Still others are confused: he is advocating a god called Jesus, and a goddess
called Anastasia (the Greek for ‘resurrection’, which is a feminine noun). The
Areopagus, the city council that decided which gods were acceptable to be
worshipped, decides almost to put him on trial – or at least put his views
under their microscope.
How does Paul respond? Much of his speech follows the
conventions of ancient rhetoric. He speaks in their style. Unlike when he is in
a synagogue, he doesn’t quote the Scriptures – but his content is scriptural. His
only direct quotes come from Greek cultural sources such as poets – but he uses
them to support his argument and bring the challenge of the Gospel to his
And his point is this: the Athenian approach to God is plain
wrong. God the Creator doesn’t need idols, nor is he dependent upon what human
beings do. You’re muddling around in the dark, he tells his listeners. God
excused that in the past, but not any longer: he will judge the world. His
promise that he will do so is that he has raised Jesus from the dead. This isn’t
comfortable stuff. Paul is under suspicion. In response, he criticises Athenian
beliefs, and ends by proclaiming the Resurrection, and Athenians didn’t believe
anyone would be raised from the dead.
Paul, then, knows the Gospel, and has taken the trouble to
know the society to which he is proclaiming that Good News. The Gospel is his
foundation, but how he shares it depends on the people with whom he is
It’s this knowing the Gospel and knowing our world that is
important for us. Some of us know one far better than the other. There are
those Christians who spend so much time in Bible study, but they wouldn’t have
a clue how to relate to non-Christians. But there are others who wrap
themselves up in the world and are ignorant of the faith. The world easily squeezes
them into its mould. They
are barely distinguishable from their non-Christian friends.
Let me pose this as a challenge, then: do I fall into one of
these extremes? Am I so caught up in Bible study and Christian books that I can’t
connect with people who need the Gospel? If so, will I take the time to listen
and understand our world? We can do this by nurturing conversations with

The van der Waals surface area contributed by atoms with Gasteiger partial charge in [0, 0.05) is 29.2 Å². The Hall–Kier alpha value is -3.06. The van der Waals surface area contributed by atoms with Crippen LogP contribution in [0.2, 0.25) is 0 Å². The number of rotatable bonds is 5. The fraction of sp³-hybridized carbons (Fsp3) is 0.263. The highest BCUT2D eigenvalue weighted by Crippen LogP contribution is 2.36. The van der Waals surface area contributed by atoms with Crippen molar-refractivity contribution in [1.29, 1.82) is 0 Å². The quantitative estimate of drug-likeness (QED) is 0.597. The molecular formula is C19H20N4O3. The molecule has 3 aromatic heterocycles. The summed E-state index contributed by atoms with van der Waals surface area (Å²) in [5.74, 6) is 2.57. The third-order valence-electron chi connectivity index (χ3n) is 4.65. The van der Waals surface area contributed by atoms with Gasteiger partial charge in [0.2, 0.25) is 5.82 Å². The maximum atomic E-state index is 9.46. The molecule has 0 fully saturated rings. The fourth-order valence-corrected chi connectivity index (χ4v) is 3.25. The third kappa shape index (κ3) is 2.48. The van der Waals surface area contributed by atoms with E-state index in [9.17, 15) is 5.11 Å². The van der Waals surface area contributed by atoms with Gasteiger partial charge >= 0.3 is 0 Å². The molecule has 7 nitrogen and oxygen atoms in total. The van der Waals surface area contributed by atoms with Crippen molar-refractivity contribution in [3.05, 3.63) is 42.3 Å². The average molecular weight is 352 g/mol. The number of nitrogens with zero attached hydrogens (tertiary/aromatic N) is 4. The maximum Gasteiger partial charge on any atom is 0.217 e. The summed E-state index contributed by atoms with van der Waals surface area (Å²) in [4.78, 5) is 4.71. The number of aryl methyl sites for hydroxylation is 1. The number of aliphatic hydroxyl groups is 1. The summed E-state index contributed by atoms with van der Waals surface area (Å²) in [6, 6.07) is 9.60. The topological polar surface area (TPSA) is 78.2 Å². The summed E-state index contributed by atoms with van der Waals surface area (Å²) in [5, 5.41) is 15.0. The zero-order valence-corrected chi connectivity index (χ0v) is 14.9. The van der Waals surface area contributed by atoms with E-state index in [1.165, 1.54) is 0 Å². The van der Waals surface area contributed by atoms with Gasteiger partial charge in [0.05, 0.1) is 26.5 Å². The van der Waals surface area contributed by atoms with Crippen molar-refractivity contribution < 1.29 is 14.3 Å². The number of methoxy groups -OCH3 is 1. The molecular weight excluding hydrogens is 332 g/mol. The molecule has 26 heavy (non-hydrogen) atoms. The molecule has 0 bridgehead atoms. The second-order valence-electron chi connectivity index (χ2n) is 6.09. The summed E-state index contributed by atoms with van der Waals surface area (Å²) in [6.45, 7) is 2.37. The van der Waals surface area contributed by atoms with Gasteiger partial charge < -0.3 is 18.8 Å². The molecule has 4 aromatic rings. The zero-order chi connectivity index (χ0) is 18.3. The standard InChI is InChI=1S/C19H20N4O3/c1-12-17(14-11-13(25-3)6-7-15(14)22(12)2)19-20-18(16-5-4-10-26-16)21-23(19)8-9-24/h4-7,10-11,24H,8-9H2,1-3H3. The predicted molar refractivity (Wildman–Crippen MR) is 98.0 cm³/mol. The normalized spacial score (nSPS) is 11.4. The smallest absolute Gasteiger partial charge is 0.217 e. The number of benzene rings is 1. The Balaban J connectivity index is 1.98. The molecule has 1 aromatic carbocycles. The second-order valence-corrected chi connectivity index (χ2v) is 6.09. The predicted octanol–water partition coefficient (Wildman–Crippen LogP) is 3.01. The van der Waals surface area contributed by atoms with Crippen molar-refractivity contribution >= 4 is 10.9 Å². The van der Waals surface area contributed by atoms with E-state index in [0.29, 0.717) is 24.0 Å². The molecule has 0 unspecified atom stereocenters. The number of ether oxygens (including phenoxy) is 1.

friends, reading newspaper leader columns and paying attention to popular
culture, such as music and television. While we do this, we look for the
underlying assumptions and subject them to Gospel scrutiny.
Or am I so absorbed by the world that I am losing my
Christian distinctiveness? If that is me, then I have a different challenge. I may
need the discipline of daily Bible reading. Good quality Christian books may
help me. (Ask me if you want recommendations about books or Bible study notes.)
I may well find it helpful to join a fellowship group where we spur one another
on in our discipleship.
Sometimes in a world that seems increasingly ignorant of the Gospel, if not
hostile to it, the task of Christian witness seems daunting, if not hopeless.
But when we read of Paul taking the Good News to pagan Athens, we realise that
nothing is impossible with God. No, he didn’t see masses of converts, but he
did make some headway.
The change requires a degree of recalibration for us as
Christians from what we have been used to. We can’t rely on commonly accepted
beliefs or the idea of a ‘Christian country’: we need a passion for Jesus and
for people not yet in the community of faith. Nor can we expect to do things on
our terms and our territory: we need to move out in engagement. Finally, we
need to bring the Gospel and the world together, not only in our actions but
also in our thinking, so that we can shape our missionary task appropriately.
Are we up for the challenge?
Although it only includes Paul’s speech from verses 22 to 31. I think you need
the whole story for the context.
Witherington, p 512f.
Witherington, p 532.
See J B Phillips’ translation of Romans 12:1-2.